Here's the first in what will probably be a series of reflections as we approach the Arab-Israeli-American event at Annapolis, later this month.
About a week ago Haaretz had a rather startling article by Danny Rubinstein about the Palestinian national movement. Unfortunately, so far as I can determine, no English version was ever posted at their website. (Here's the Hebrew original). Rubinstein is one of those knowledgeable, Arabic-speaking, left-wingish Israeli journalists that Haaretz likes to employ, and I like to read because they're informative, tell us things we otherwise probably wouldn't have known, and generally speaking don't allow their politics to blind them to the reality they're reporting on. Rubinstein once wrote a biography of Arafat, and if memory serves, he didn't pretend to have understood what the man was about.
The thesis of the article cited here was that the Palestinian national movement is, if not dead, then dying. Part of this is the disappearance of the nationalists, who have either died, or given up and left, going back to more comfortable lodgings in Jordan, Egypt, or the West. Abu Mazen, one of the remaining figures, is a powerless figure of popular derision, says Rubinstein. The Jordanians are retaking institutional positions in the West Bank they had abandoned in the 1980s and 1990s. Hamas, anyone?
None of this is to say that the Palestinian issue is disappearing, only that the possibility of the Palestinians getting their act together as a national entity (=state) is diminishing.
One reason Rubinstein's piece resonated with me was that I'd already heard it. I recently read Hillel Cohen's "The Rise and Fall of Arab Jerusalem 1967-2007", (Hebrew), The Jerusalem Institute for Israel Studies, 2007. (Yes, Cohen is another one of that same group, tho he doesn't generally write for Haaretz). The book goes into lots of (interesting) detail about things happening in the Arab sections of Jerusalem, but the outline is the same: In the 1980s it really looked like East Jerusalem was the de-facto capitol of an inevitable Palestinian state, but this has changed completely since the collapse of the Oslo process. On the one hand, Israel's power has proven greater than that of the Palestinian institutions, many of which are no longer in town because they were forced out, or because the Israeli security measures and above all the barrier, cut Arab Jerusalem off from the West Bank. On the other hand, the Arabs of East Jerusalem themselves are making choices of their own: most of them did not join the 2nd Intifada in any meaningful way (tho Cohen details the actions of some murderous cells that did), and as the gap in levels of income between East Jerusalem and West Bank grow, there is ever less enthusiasm for being part of the West Bank. It isn't even solely a matter of economics: the chaos in the West Bank these days may be a far cry from that in Gaza, but seen from East Jerusalem life in the PA doesn't look so good.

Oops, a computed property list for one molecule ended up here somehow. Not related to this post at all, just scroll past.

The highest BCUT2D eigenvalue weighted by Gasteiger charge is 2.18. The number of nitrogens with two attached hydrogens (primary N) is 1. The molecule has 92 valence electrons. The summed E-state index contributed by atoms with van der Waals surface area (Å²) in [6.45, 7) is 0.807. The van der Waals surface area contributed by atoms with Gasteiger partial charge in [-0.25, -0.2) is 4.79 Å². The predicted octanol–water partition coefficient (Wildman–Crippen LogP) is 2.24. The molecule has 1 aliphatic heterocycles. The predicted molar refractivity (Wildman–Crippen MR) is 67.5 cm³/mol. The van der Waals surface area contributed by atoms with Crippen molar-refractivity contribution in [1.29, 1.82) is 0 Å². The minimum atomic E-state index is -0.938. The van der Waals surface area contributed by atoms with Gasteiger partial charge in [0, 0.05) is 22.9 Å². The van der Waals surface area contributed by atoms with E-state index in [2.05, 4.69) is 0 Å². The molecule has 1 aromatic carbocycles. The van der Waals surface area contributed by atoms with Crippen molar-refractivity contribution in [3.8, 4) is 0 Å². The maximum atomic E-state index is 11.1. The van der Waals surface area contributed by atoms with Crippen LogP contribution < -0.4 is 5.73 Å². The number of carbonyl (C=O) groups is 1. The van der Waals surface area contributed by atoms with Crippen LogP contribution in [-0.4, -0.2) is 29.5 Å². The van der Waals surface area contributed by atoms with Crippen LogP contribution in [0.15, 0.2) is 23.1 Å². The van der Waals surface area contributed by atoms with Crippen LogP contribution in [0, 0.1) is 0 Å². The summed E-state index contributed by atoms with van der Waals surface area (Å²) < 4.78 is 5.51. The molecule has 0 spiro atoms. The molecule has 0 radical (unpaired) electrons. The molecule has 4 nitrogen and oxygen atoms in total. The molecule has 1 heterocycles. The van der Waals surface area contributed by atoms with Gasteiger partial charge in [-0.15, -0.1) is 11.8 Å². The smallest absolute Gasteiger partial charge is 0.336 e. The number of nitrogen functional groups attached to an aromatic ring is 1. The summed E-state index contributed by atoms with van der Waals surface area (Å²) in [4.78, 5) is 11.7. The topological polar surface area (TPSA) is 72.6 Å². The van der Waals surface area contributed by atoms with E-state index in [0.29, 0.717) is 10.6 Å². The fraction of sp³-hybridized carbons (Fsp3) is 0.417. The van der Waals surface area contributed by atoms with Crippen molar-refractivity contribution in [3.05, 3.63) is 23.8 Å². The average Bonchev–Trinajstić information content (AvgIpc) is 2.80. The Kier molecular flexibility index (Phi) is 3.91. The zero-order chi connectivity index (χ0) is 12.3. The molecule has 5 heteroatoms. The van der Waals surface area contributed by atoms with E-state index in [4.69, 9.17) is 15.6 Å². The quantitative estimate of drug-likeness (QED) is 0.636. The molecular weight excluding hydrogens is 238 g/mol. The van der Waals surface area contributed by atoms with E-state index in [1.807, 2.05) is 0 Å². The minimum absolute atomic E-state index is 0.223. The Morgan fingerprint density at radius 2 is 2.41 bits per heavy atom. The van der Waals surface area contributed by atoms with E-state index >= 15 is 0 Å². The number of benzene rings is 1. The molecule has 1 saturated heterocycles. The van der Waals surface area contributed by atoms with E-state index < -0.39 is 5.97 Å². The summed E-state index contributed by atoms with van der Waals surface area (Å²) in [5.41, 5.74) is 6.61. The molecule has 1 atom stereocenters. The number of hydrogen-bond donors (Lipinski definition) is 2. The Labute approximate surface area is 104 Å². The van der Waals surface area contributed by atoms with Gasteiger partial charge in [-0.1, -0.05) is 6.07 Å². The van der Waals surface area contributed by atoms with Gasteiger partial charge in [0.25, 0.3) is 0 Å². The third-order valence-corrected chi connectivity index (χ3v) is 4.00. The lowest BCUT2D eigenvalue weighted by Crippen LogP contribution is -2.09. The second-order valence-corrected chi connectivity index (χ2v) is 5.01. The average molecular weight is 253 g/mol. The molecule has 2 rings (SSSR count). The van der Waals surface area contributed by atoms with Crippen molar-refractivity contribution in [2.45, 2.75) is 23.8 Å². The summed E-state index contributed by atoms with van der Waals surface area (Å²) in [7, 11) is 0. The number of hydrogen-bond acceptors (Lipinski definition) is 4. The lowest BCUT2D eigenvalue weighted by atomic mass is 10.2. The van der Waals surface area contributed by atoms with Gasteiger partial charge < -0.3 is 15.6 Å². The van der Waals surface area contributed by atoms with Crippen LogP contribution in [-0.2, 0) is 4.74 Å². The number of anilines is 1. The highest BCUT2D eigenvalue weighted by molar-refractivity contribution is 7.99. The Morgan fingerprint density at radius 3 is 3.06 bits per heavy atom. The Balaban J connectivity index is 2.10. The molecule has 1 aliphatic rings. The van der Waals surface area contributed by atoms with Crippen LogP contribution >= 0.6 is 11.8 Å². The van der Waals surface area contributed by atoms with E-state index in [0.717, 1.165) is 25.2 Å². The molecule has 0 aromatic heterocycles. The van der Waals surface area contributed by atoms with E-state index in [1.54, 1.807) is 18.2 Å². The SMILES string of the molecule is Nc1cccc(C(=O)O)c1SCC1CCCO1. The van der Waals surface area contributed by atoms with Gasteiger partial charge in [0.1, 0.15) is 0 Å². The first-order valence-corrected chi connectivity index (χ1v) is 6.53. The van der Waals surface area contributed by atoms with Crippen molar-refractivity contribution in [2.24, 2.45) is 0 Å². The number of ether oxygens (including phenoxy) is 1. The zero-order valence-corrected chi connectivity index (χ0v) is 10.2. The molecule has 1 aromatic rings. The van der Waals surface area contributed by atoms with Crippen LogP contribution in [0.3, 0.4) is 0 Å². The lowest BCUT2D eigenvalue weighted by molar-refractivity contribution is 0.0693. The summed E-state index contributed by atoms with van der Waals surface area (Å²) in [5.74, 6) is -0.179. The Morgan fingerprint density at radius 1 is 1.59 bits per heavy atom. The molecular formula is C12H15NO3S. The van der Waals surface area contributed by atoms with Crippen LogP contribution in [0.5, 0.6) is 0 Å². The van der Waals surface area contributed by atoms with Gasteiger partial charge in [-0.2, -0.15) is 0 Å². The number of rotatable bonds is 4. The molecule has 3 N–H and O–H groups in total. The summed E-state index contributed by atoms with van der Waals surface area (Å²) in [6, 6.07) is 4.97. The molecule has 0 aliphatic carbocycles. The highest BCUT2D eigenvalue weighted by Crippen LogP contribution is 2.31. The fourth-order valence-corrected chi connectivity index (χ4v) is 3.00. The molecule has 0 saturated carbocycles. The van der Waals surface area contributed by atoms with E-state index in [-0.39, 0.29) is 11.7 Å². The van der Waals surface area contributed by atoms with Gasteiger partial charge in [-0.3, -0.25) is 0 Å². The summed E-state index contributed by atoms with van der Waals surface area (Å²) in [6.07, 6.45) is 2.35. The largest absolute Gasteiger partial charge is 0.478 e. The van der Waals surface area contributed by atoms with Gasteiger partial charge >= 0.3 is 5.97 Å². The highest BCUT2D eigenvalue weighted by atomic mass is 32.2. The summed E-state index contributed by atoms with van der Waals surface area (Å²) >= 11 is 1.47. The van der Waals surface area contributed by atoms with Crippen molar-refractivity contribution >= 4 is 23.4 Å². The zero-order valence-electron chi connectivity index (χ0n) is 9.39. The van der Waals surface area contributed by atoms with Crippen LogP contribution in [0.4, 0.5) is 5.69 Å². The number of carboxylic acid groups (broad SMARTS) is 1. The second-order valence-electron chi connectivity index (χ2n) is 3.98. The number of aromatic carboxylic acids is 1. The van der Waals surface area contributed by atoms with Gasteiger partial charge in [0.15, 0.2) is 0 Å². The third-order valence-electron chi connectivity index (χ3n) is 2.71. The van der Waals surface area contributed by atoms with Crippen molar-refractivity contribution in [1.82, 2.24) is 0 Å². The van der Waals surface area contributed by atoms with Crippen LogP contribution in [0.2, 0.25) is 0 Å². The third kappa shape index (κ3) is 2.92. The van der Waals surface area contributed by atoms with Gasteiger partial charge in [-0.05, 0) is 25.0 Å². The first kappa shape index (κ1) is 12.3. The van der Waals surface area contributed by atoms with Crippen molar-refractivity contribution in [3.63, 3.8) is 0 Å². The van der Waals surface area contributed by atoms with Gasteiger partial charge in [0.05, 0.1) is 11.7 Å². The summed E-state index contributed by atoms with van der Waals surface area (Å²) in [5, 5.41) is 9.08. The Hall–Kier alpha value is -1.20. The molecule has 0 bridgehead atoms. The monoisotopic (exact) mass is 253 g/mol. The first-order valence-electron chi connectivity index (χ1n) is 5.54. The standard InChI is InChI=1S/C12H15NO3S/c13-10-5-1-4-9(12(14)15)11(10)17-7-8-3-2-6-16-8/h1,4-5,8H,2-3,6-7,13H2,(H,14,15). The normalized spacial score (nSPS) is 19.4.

Cohen also warns that none of this means the Arabs of East Jerusalem have embraced Zionism or wish to be Israeli patriots. But they're waiting, and in the meantime, they're drifting away from the West Bank, and their aspirations for the future are apparently ever less clear.
Remind me some day to propound my ironic theory whereby the further Palestinians are from Israeli rule, the worse off they are.